Further, GAO found that HHS did not have a specific schedule to manage remaining COVID-19 vaccine-related responsibilities, including managing the distribution of doses for children and boosters, or responding to any emerging variants.  According to the GAO report, HHS informed GAO that it would rely on project coordination teams working closely with BARDA and industry, but GAO expressed concern that this may not result in a reliable schedule following best practices.

Based on these findings, GAO provided several recommendations for both HHS and DoD.  In broad strokes, GAO’s recommendations are aimed at two goals: positioning HHS to ensure that it has the workforce and skills to manage efforts going forward, and ensuring that industry and other agencies’ feedback is considered and incorporated as lessons learned.

As for the first goal, beyond recommending that HHS undertake strategic workforce planning, GAO recommended that DoD create a mechanism, such as an interagency agreement, to continue to provide support for acquisitions and other functions, so that HHS can continue to obtain the benefit of DoD’s expertise while developing its own.  According to the report, DoD will continue providing acquisition support to HHS through at least September 2023.

With respect to the second goal, GAO reviewed the CAG’s plan for a lessons learned analysis to assist with the transition of work to HHS and concluded that the plan failed to adopt a best practice of engaging with relevant external stakeholders.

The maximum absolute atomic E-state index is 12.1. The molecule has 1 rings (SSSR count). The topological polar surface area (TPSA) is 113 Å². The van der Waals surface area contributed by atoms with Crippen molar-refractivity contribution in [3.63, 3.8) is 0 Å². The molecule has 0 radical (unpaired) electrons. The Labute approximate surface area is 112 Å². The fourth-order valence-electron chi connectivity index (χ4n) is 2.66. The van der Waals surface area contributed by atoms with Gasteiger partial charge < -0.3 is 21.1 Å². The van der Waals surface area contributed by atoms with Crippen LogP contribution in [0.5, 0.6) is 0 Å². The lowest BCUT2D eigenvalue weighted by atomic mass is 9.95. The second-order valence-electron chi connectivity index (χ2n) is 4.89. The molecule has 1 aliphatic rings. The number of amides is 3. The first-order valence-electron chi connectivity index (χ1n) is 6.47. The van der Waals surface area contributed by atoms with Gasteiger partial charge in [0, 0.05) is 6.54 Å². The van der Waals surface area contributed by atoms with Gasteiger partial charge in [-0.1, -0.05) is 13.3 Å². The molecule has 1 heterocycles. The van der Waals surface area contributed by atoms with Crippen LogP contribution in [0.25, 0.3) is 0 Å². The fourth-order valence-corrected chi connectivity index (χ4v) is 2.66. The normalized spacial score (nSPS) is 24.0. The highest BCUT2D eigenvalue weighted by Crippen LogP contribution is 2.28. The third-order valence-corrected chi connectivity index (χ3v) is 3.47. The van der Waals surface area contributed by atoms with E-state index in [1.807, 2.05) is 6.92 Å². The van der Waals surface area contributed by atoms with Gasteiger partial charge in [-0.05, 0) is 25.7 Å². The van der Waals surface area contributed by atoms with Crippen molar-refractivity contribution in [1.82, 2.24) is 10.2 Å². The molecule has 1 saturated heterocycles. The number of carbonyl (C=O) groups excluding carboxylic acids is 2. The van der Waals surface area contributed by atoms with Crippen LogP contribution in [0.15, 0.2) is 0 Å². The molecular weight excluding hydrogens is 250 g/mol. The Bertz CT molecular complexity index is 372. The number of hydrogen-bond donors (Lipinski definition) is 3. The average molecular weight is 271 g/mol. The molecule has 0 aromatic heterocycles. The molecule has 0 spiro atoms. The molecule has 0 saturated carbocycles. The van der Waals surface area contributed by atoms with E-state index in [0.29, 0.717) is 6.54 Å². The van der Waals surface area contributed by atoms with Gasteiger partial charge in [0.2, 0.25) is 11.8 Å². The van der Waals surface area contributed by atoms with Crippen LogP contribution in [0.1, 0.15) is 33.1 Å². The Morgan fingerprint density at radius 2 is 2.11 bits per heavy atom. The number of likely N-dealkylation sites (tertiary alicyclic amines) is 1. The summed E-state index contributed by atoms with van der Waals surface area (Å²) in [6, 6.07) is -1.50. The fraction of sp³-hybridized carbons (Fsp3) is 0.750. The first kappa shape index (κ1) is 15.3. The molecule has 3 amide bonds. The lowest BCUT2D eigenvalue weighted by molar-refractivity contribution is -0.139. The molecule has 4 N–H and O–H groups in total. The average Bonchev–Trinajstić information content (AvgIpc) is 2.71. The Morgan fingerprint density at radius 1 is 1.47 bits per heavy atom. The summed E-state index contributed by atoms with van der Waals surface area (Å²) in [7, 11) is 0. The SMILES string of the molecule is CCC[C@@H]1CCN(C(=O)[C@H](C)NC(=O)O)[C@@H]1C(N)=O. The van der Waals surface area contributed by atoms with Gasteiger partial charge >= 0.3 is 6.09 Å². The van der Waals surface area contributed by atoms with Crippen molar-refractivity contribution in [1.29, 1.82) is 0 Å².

GAO undertook its own preliminary review of lessons learned and determined that, in general, CAG’s efforts were viewed favorably by both the government and industry, particularly with respect to the flexibility afforded through special contracting methods.  GAO also commended the CAG for investing in multiple vaccine candidates before receiving complete data on their efficacy, which allowed for faster production and distribution than would have otherwise been possible.  In addition, GAO commended the CAG’s use of DoD’s programming, contracting, logistics, and contract management expertise in combination with the scientific, regulatory, and research expertise of various components of HHS.  Notably, GAO did not express any concerns with how the CAG had handled intellectual property rights in acquiring COVID-19 vaccines or suggest that HHS needed additional resources to handle negotiations on this topic.

But GAO also indicated that project coordination and communication with the government was not without its challenges, particularly highlighting a lack of coordination between agencies with respect to communications with contractors and their reporting obligations.  GAO recommended that HHS and DoD take advantage of this opportunity to gain from industry a comprehensive understanding of areas for improvement to ensure that the government can manage its remaining vaccine development, manufacturing, and distribution activities.